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Major C.F. Hoey wins the Victoria Cross

The Story

In 1944, Canadian Major Charles Ferguson Hoey leads a brave charge against heavy Japanese gunfire in Burma. Wounded three times, including once in the head, Major Hoey storms through enemy fire and single-handedly takes an enemy stronghold. He is killed in combat. But for his brave and determined action, Major Hoey is posthumously awarded the Victoria Cross, the highest award for bravery for a soldier of the British Empire. In this 1945 broadcast, the CBC Radio program For Valour retells the story of Hoey's charge into history.

Medium: Radio
Program: For Valour
Broadcast Date: May 8, 1945
Duration: 2:20

Did You know?

• Charles Ferguson Hoey was born in Duncan, B.C., on March 29, 1914.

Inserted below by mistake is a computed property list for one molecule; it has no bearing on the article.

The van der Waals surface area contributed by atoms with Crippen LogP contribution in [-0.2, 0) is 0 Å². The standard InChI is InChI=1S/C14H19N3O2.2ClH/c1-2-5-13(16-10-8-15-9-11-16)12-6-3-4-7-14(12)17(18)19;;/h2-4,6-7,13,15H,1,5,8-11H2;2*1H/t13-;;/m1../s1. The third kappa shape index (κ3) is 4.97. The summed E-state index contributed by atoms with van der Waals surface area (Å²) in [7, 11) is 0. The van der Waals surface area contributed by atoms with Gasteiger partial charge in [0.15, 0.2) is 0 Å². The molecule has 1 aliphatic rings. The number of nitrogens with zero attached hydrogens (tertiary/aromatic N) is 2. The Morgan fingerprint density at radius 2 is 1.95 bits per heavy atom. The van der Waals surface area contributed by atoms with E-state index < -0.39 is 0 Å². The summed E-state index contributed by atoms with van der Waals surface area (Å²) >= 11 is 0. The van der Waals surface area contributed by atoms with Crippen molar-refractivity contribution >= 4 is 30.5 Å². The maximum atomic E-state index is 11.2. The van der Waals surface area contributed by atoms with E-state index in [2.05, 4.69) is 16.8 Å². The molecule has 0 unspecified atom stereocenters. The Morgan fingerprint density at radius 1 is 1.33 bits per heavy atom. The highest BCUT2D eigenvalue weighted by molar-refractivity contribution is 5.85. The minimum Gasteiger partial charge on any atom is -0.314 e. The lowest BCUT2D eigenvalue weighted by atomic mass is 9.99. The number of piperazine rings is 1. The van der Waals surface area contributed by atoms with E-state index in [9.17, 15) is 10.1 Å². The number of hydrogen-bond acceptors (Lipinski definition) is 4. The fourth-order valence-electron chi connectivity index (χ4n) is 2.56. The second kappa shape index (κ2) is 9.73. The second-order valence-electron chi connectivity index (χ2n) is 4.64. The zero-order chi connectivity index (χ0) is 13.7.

• Hoey moved to England in 1933 to start his military career. He attended the Royal Military College at Sandhurst and was commissioned as an officer in 1936.

• In addition to his Victoria Cross, Hoey also won a Military Cross for bravery in battle. In 1943, he led a raid on a Japanese position in Maungdaw, Burma (now known as Myanmar), the same area where he would earn his VC the next year. His MC citation praised his "skilful handling of his force," which sustained only three casualties while inflicting 22 on the Japanese. The end of his citation reads, "Major Hoey's determination, courage and skill during the whole of the operation were beyond praise."

• Charles Ferguson Hoey is buried in Taukkyan Cemetery, Rangoon, Burma. His mother received both his VC and MC in a ceremony on Vancouver Island in January 1945.

• Charles Hoey's brother Trevor also fought in the Second World War. He was killed in Caen, France in July 1944, just five months after his brother.

• Of the sixteen VCs won by Canadians in the Second World War, only three were won in Asia, and Hoey's was the only one from Burma. 





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